The group has a research facility for cruise missile production.  (Appendix 1
Aerospace Industries Organization Chart)

Parchin
Parchin is a large sprawling military complex in southeast of Tehran under the control of the defense ministry. Twelve military and missile industries are located within Parchin, each of which the defense ministry has codenamed as “plan”, from plan 1 to plan 12.
According to specific information, the Ya-Ali cruise missiles used in the attack on the
Saudi Aramco oil facilities were produced in Plan 4 of Parchin.

Satellite image of Plan 4 in Parchin (Tehran)

North Korean Assistance

The Iranian regime has sent a group of its missile experts to North Korea in past years to learn how to produce cruise missiles.  In 2009, a group of twenty experts was dispatched to North Korea. The head of the group was Hossein Pourfarzaneh, an expert in the production of turbojet engines. Pourfarzaneh is currently heading the “Presidential Scientific Technology Industries” in the field of turbojet engines.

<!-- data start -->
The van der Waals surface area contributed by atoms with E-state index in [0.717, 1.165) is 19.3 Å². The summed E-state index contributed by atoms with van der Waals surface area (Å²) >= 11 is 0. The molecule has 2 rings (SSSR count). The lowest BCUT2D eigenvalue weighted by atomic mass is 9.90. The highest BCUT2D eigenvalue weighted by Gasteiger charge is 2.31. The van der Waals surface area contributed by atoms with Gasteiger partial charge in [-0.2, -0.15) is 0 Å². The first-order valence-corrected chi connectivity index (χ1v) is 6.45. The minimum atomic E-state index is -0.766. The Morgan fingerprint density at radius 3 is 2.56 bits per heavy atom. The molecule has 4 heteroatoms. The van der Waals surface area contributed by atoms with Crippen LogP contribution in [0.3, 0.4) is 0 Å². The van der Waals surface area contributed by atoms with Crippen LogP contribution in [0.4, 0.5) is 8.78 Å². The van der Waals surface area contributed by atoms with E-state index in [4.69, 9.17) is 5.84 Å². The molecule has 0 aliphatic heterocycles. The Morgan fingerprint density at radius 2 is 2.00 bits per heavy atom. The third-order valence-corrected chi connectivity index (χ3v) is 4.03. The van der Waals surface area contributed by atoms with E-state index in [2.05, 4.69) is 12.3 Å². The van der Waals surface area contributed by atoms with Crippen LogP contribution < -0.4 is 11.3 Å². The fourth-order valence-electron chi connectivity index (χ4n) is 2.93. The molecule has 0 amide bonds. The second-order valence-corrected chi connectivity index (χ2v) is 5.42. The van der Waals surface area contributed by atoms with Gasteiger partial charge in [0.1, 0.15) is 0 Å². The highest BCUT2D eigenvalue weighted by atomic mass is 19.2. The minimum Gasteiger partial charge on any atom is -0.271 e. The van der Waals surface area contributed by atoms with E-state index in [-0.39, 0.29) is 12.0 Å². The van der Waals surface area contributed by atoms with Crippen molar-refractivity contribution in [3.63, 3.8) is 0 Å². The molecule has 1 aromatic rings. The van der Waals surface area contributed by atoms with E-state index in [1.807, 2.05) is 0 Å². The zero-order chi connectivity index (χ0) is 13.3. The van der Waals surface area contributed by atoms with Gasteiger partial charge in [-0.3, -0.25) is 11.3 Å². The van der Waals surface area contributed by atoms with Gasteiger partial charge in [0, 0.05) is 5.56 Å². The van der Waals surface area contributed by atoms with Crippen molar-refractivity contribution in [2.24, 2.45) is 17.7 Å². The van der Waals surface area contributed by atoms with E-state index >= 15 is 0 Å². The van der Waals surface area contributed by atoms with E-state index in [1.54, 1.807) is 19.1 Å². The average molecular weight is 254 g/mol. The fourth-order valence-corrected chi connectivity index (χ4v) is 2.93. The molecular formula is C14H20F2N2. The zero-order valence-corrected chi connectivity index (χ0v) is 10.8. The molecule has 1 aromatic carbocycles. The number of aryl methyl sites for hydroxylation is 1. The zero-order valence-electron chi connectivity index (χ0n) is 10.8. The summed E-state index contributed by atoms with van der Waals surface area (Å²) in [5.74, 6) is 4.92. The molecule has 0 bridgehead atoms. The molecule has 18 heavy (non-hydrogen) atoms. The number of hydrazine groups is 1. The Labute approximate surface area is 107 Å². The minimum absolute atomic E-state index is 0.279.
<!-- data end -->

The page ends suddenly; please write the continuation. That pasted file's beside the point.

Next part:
Missile Centers in Southern Iran
Missile Production Facilities

Iran’s  southern  coastal  provinces  (on  the  Persian  Gulf  coast)  comprise  the  most important sites of the IRGC’s production and stockpiling of missiles. These centers and sites are all under the control of the IRGC air force and missile command. The IRGC navy’s engineering corps have primarily constructed these centers and sites.

Nine  of  the  centers  and  secret  stockpiling  sites  of  these  missiles  are  listed  below
(details of these sites are included in Appendices below)

Fajr 5 Tunnel – Production and Stockpile of Missiles
Fajr 5 tunnel is one of the most important secret facilities of the IRGC navy for the production and stockpiling of missiles. It is situated in Beheshti base in the Beiza region to the north of Shiraz in Fars province.  The base is the logistical center of the IRGC navy. The base houses a tunnel complex and adjoining facilities for the production and stockpiling of the IRGC’s missiles.  IRGC engineering corps have also built missile launch pads in the protected area adjacent to the base (Appendix 2 and 3).

Be’asat 1 Base (a.k.a. Imam Mohammad Bagher base)